...inspired by all the interesting discussion going on at New Kid's and Dr. Crazy's, and by the wonderful meme that jo(e) built. They've already pointed out the best reasons for academics to blog pseudonymously, and the complex relationships between our personal and professional personae.
In my case, there's a personal angle as well. For various reasons, my strategy for survival and happiness as a child was to be generally invisible and not to rock any boats. This approach has carried over into my adult life, partly out of habit and partly because it suits my interests. I’m curious about the world and people around me, and I find I learn a lot more about them by watching and listening than by making myself the center of attention. I’ve never felt any great sense of ambition that motivated me to change the world; I do feel motivated to learn as much about it as I can while I’m here.
Blogging pseudonymously is an extension of that attitude. I’m not trying to publicize my own thoughts as much as I’m trying to join a community and enjoy the ideas and relationships that develop. (Notice I created a place where people come to hang out and enjoy each other’s company, not a place where I can pontificate about my Big Ideas.) I also blog pseudonymously because of some quirks in the way I present myself and relate to others in the real world. Most people (quite appropriately) like advertising the best things about themselves, showing off that they’re funny or musical or have good fashion sense, making sure you see their talents. When I get to know people, though, I like to keep an eye out for their hidden side, and to be the person who finds out something that other people wouldn’t be likely to know. If I went to a party and met five new people, for example, I would feel far more satisfied at the end of the evening if I'd gotten those new people to share something interesting about themselves, than if I'd told them all something interesting about myself.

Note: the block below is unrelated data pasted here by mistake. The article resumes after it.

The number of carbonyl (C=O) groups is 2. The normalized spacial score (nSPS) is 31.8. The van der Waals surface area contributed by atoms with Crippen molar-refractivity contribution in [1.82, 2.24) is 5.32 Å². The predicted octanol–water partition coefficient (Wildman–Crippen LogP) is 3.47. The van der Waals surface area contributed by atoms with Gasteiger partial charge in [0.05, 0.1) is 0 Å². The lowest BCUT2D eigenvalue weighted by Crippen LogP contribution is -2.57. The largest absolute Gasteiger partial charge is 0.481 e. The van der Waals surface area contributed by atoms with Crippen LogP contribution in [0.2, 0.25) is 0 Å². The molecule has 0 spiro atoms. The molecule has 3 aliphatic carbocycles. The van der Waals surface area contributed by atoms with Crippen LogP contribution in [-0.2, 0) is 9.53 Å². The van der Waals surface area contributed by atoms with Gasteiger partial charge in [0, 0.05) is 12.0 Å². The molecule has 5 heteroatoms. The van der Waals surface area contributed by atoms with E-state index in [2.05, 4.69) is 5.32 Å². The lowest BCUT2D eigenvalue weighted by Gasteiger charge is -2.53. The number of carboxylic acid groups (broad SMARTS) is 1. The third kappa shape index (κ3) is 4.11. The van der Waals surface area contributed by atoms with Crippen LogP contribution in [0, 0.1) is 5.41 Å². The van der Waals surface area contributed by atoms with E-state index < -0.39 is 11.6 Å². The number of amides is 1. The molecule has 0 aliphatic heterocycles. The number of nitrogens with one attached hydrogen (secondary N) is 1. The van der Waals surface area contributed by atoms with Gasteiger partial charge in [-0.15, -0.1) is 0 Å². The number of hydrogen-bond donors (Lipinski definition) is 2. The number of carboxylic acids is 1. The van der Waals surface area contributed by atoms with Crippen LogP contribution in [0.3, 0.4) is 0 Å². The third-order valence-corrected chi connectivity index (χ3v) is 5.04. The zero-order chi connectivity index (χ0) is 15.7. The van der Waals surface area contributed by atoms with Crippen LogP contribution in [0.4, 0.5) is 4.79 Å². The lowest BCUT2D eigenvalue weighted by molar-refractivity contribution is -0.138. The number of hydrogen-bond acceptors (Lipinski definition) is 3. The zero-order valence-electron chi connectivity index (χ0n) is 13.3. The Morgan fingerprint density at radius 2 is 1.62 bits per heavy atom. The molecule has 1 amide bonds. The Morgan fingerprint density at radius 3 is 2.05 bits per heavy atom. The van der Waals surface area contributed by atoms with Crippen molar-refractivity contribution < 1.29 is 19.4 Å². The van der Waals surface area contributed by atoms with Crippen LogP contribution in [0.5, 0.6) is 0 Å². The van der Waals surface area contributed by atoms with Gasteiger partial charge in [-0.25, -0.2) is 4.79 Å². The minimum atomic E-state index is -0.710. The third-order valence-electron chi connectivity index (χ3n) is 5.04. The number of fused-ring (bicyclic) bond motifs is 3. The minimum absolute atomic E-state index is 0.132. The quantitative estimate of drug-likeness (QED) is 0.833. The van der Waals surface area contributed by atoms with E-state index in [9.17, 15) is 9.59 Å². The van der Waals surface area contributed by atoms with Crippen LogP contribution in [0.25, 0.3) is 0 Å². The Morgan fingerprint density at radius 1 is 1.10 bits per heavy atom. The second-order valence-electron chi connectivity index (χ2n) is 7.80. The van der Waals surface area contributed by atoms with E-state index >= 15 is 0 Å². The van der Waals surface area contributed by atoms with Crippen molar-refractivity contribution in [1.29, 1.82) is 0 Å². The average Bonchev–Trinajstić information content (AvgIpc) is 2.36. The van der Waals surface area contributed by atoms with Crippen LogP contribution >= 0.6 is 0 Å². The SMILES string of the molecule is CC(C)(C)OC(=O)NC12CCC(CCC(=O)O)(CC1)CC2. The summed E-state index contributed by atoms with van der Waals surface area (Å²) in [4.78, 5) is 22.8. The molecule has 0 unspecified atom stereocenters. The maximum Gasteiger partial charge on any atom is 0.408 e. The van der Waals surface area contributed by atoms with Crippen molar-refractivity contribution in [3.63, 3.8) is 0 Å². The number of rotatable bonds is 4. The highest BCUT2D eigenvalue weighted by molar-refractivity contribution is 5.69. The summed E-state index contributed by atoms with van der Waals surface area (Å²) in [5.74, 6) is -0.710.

So that shapes how I present myself, too, in that I don’t go out of my way to advertise the things I like best about myself. I don’t purposely create obstacles to getting to know me, but I do like to reward and surprise the people who get involved with me enough to see past the surface. (This probably explains all those personality-test things that say I’m difficult to get to know.) I don’t mind being pretty ordinary on the surface, and I rather like the idea of cultivating a secret, more interesting me, that only a few people have access to. For example, I keep in pretty good shape, but I’m kind of round and dumpy, and I don’t look at all as athletic as I am. So it tickles me when someone who’s known me for years is startled to find that I hold a black belt in tae kwon do, or that I have walked 300 miles across Spain. (One of the things I liked best about working on the Habitat site was that I signed up for morning times, and then came back to campus for an early afternoon class. It amused me to no end to clean up and change into my spiffiest outfits and go off to class, so that no one would guess that barely an hour earlier I had been wearing leather gloves and my tough boots, sawing strandboard at a construction site.)
What’s funny about the blog is that it tends to reflect the “secret” me rather than the outside me. Not that I have that many wild adventures to write about (or that what I’ve written is all that fascinating), but the nature of blogging means that you’ve already gone through the process of finding me and sticking around long enough to decide you like it here, so even though I haven’t met most of you (and even have no idea who you are), we’ve established the kind of intimacy that lets me write more about the fun stuff. (besides, who wants to cultivate ordinary on a blog?)
But if I were to write about all this under my own name, that would defeat the purpose. You meet me, you google my name, you can walk right into this goofy virtual bar that somehow came to exist here. Nah. What would please me far, far more would be to find out that someone I knew IRL came to the bar but didn’t know it was mine; maybe then in two or three years I could have the pleasure of mentioning offhand “oh, yeah, remember Pilgrim/Heretic? That’d be me.”